Stocks showed a lack of direction throughout much of the trading session on Thursday before moving to the upside going into the close. With the late-day advance, the Dow and the S&P 500 reached new record closing highs.
The major averages all closed in positive territory, although the Nasdaq posted a more modest gain, inching up 18.28 points or 0.1 percent to 12,888.28. The Dow advanced 196.92 points or 0.7 percent to 30,606.48 and the S&P 500 climbed 24.03 points or 0.6 percent to 3,756.07.
The late-day strength on Wall Street may have reflected window dressing, as traders looked to give their portfolio a boost going into the end of the year.
Traders seemed reluctant to make significant moves for much of the session, with some likely looking to get a head start on New Year’s Eve celebrations.
The gains on the day capped off a strong year for U.S. stocks, which moved sharply higher for 2020 despite the ongoing coronavirus pandemic.
For the year, the Dow jumped by 7.3 percent and the S&P 500 surged up by 16.3 percent, while the tech-heavy Nasdaq skyrocketed 43.6 percent.
The substantial gain by the Nasdaq came as tech stocks benefited from the stay-at-home orders issued in response to the spread of the deadly coronavirus.
Most other sectors also recovered from the sell-off seen as lockdowns were imposed, with optimism about a swift economic rebound driving the markets higher even as the death toll spikes.
On the economic front, the Labor Department released a report unexpectedly showing a modest drop in first-time claims for U.S. unemployment benefits in the week ended December 26th.
The Labor Department said initial jobless claims edged down to 787,000, a decrease of 19,000 from the previous week’s revised level of 806,000.
The dip surprised economists, who had expected jobless claims to rise to 833,000 from the 803,000 originally reported for the previous month.
“We think that holiday noise and uncertainty about extensions of benefits may have held down claims last week,” said Nancy Vanden Houten, Lead U.S. Economist at Oxford Economics.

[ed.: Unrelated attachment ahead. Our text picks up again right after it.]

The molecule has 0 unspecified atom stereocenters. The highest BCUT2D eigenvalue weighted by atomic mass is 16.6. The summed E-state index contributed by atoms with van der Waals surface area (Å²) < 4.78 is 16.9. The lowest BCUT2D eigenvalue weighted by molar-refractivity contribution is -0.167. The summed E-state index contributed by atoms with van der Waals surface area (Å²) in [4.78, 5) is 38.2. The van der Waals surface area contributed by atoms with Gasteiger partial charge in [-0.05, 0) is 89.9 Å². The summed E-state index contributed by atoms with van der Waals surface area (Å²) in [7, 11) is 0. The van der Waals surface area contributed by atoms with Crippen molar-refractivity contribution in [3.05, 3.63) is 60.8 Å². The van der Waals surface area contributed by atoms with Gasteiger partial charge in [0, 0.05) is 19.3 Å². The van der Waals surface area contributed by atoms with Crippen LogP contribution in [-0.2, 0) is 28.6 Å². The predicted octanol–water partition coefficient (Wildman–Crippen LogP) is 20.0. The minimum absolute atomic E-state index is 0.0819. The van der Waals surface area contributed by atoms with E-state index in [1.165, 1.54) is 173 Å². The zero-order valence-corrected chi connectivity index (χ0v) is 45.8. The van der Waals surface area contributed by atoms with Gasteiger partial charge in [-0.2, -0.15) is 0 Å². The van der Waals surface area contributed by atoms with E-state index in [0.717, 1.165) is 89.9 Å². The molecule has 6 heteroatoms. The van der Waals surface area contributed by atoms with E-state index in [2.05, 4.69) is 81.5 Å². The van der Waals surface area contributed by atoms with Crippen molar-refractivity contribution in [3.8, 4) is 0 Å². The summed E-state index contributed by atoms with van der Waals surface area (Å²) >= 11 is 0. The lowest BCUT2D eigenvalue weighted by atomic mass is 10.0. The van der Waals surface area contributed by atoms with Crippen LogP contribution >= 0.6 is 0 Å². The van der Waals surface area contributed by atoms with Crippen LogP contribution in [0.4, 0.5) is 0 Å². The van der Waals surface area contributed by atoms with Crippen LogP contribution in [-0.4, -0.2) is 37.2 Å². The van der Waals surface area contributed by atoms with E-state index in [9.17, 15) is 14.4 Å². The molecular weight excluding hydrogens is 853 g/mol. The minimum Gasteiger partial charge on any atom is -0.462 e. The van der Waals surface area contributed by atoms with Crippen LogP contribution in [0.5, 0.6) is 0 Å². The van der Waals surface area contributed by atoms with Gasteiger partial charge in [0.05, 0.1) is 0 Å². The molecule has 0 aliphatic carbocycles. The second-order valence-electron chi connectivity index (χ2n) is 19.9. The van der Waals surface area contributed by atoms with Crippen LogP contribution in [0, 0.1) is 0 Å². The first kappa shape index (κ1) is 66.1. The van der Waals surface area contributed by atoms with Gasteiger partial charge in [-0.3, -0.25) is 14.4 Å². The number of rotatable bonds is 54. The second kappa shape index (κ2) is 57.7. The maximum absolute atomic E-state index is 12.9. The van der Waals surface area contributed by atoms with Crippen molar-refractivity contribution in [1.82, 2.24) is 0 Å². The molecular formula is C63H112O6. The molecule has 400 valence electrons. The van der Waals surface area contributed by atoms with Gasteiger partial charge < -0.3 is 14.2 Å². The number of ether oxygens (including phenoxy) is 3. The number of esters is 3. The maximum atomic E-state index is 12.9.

She added, “The risk is for a rise in claims in the weeks ahead now that emergency programs have been extended and an additional $300 in weekly benefits is being provided.”
Computer hardware stocks showed a significant move to the upside on the day, driving the NYSE Arca Computer Hardware Index up by 1.7 percent.
Considerable strength also emerged among utilities stocks, as reflected by the 1.7 percent gain posted by the Dow Jones Utilities Average.
Banking, commercial real estate and healthcare stocks also moved notably higher over the course of the trading session.
Meanwhile, gold stocks showed a substantial move to the downside, dragging the NYSE Arca Gold Bugs Index down by 2.1 percent.
The weakness among gold stocks came despite a modest increase by the price of the precious metal, as gold for February delivery inched up $1.70 to $1,895.10 an ounce.
In overseas trading, stock markets across the Asia-Pacific region turned in another performance on Thursday, with several markets closed for New Year’s Eve. China’s Shanghai Composite Index surged up by 1.7 percent, while Australia’s S&P/ASX 200 Index tumbled by 1.4 percent.
Meanwhile, the major European markets moved sharply lower in an abbreviated session, with the German markets closed on the day. While the U.K.’s FTSE 100 Index plunged by 1.5 percent, the French CAC 40 Index slumped by 0.9 percent.
In the bond market, treasuries moved slightly higher, extending the uptick seen in the previous session. Subsequently, the yield on the benchmark ten-year note, which moves opposite of its price, edged down by nearly a basis point at 0.917 percent.
Following another holiday weekend, economic data may attract attention next week, with traders likely to keep an eye on the monthly jobs data along with reports on manufacturing and service sector activity.
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